Jackson City Council approves new appeal process for water customers

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The Jackson City Council meeting covered a wide range of hot topics tonight including the water bill crisis.

City Council members spent nearly half an hour discussing new ways to help customers with their water bills.

“Do not allow the citizens not to have water in their community,” Councilman Kenneth Stokes urged. 

As what many call the “water billing crisis” in Jackson, members on the council and Mayor want to add a third party contractor to meet with citizens who hear appeals and check accountability on their billing issues. 

“Presently we have a city attorney’s office hearing it,” Mayor Chokwe Antar Lumumba stated. “If there was some legal claim the city attorney’s office would have to be both witness and on the city’s behalf. So we’re providing another due process to our constituents.”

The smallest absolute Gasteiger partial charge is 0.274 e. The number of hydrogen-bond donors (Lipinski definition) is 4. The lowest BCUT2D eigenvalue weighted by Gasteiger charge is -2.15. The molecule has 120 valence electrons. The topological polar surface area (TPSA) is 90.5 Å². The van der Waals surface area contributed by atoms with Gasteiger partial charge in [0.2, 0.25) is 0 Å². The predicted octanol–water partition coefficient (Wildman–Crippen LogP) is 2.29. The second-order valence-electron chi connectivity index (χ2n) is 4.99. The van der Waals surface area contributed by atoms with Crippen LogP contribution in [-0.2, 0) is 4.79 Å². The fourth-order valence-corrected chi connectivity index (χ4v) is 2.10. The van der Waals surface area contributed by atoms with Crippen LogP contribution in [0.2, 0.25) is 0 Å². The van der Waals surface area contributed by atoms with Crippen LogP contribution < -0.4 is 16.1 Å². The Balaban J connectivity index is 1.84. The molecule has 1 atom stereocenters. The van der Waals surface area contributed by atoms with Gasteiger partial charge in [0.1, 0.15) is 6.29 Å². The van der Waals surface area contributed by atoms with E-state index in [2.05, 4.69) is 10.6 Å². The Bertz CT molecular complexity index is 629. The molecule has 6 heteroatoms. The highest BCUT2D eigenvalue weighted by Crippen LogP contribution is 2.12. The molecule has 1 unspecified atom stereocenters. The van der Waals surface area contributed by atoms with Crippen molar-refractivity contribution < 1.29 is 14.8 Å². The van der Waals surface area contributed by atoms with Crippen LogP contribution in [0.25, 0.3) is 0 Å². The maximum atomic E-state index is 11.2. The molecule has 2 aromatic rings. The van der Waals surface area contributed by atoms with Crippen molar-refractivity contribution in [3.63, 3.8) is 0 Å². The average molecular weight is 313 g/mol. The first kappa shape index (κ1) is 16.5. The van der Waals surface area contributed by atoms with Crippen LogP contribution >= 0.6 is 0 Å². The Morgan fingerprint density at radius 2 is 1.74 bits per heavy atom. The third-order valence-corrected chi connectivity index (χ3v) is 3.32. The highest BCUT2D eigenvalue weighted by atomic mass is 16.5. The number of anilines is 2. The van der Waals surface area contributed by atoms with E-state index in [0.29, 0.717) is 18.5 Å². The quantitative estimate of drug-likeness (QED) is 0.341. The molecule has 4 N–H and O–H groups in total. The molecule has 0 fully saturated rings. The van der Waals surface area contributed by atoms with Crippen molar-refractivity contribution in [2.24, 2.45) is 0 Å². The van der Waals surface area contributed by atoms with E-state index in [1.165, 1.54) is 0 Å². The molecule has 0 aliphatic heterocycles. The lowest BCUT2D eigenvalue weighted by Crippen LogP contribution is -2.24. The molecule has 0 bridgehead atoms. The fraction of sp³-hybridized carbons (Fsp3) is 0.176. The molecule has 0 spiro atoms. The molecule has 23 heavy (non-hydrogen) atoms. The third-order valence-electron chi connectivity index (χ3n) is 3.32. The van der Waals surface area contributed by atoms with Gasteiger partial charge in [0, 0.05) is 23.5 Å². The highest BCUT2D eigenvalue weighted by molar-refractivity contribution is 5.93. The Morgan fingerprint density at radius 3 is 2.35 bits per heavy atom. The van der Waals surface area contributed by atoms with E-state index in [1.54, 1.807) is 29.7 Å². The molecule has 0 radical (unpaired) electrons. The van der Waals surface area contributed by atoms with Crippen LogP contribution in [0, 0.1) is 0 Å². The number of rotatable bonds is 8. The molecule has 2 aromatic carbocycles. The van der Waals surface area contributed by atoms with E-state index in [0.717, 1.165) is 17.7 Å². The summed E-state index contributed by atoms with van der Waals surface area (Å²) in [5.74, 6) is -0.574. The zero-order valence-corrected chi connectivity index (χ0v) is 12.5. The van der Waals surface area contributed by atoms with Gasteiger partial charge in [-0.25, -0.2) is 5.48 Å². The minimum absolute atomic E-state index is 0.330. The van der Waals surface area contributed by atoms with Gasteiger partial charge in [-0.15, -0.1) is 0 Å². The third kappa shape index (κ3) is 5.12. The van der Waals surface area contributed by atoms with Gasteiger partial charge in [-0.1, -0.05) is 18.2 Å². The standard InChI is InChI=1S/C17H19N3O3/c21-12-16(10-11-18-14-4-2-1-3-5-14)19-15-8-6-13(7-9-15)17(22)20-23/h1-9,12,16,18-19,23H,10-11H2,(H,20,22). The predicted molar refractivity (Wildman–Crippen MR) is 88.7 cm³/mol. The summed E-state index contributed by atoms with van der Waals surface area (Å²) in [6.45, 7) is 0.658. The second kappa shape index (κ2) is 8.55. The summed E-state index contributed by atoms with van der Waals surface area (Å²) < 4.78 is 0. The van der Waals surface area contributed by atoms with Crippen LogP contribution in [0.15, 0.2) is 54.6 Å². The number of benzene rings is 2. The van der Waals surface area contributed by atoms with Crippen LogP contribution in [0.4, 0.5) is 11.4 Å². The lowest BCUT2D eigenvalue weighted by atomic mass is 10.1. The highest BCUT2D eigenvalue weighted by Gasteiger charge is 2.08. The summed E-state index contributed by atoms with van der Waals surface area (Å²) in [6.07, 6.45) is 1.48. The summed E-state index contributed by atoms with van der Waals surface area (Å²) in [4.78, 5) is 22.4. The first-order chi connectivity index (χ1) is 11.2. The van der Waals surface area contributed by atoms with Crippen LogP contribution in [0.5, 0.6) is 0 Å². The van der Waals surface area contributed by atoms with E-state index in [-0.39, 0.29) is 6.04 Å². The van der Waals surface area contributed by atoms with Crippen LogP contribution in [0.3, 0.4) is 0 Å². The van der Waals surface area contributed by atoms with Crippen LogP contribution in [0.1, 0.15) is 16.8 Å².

For the Department of Public Works and Council Members who favor the ordinance this could speed up the process for customers to schedule an unbiased hearing to get their billing issues solved. 

“If somebody comes to the Metro Center and they’re not satisfied with the result they then walkout with an appointment with a hearing officer,” Director Bob Miller said.  

“It now professionalizes it and created a structure where we know if someone doesn’t like what happens in the water billing department it’s not coming to the city attorney’s office,” Councilman Melvin Priestler said. “For the next step it’s coming to an independent arbiter.”

For members like Councilman Stokes the city’s focus should shift more towards cracking down on Siemens and assure no one’s water is shutoff until their lawsuit is settled. 

“They had water before Siemens,” Councilman Stokes argued. “Since Siemens this has happened. Poor people especially are going to suffer the most and all they had was the appeal process. Now we’re coming up with another appeal process.”

In regards to Jackson’s legal battle with Siemens Mayor Lumumba did release a statement saying “The city is pursuing litigation on a bad contract, or whether it be corruption within our own departments or citizens knowingly stealing water.” 

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